Although the husband submits numerous contentions of a material change in circumstances, we consider the primary evidence of change to be a decrease in his income of $4,000 since the time of the decree. The husband possesses a doctorate in clinical psychology and is a licensed psychologist in Alabama. His primary source of income is salary as an associate professor of psychology at the University of South Alabama. This position, along with his $4,000 income as a private practitioner and monies derived from other sources, allowed him to enjoy an annual income of about $28,500 at the time of the divorce. At the hearing the husband testified he could no longer engage in private practice for various reasons and that his income had thereby decreased some $4,000. Other evidence contended a material change is that the wife now earns some twenty-four dollars more per week in her job as a registered nurse than at the time of divorce.

The husband complains of the refusal of the court to permit testimony as to his anticipation of a raise in salary at the time of his agreement to pay alimony, and the subsequent failure of the raise to materialize. He submits such testimony would indicate a change in circumstances. We consider that such testimony had no relevance to show a change of circumstances. Our supreme court has so held in the case of Colton v. Colton, 252 Ala. 442, 41 So. 2d 398 (1949).

The husband currently earns an income of approximately $24,500 per year. The decree provides that he is to pay the wife $450 per month alimony. He also makes other payments on mortgages, insurance and bills accumulated by the marriage, totaling about $375 per month at the time of the divorce. Several of these payments appear to be short-term obligations and others are apparently made for the benefit of the children, who have already reached majority. See, Godec v. Godec, 346 So. 2d 459 (Ala.Civ.App.1977). We have carefully reviewed the evidence preserved by the record. Although there was evidence that the *1038 husband's ability to pay had diminished somewhat and the wife was now earning slightly more salary than at the time of the divorce, we find no palpable abuse of discretion in the trial court's refusal to modify the alimony provision. Meyer v. Meyer, 375 So. 2d 799 (Ala.Civ.App.1979).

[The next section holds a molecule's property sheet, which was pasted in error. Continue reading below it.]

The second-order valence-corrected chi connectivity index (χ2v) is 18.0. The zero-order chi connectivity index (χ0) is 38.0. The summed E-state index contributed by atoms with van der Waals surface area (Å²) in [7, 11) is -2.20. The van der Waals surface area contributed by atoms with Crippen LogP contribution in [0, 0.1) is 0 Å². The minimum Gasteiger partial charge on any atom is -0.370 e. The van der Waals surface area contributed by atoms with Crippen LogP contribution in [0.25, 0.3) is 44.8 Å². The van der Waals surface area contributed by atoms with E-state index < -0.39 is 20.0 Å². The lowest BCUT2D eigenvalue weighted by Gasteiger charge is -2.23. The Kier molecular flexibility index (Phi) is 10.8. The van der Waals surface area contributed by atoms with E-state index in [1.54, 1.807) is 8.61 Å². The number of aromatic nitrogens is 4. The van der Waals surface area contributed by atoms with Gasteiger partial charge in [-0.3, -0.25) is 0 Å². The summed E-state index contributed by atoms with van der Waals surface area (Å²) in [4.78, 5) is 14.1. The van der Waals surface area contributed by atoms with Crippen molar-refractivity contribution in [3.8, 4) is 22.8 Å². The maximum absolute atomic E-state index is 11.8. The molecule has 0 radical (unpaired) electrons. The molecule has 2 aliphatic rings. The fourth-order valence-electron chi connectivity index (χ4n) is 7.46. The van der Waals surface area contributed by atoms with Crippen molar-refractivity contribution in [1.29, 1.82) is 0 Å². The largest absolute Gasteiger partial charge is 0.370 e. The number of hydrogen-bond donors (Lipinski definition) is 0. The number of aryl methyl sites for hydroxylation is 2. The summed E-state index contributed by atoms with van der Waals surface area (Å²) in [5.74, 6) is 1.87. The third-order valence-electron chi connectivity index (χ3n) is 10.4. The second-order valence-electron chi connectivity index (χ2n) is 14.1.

The undisputed evidence was that the husband did not pay the $450 periodic alimony in October, November or January and had paid only $300 in December of 1979. This supports the trial court's award of $1,500 in arrearages and the award is not subject to reversal.

We find no abuse of discretion in the award of $300 as an attorney's fee to the wife. Clark v. Clark, 46 Ala.App. 432, 243 So. 2d 517 (1970).

For failure of appellant to show error, the judgment of the trial court is affirmed.

The wife has requested a reasonable attorney's fee for her representation on appeal. A fee of $300 is awarded.


BRADLEY and HOLMES, JJ., concur.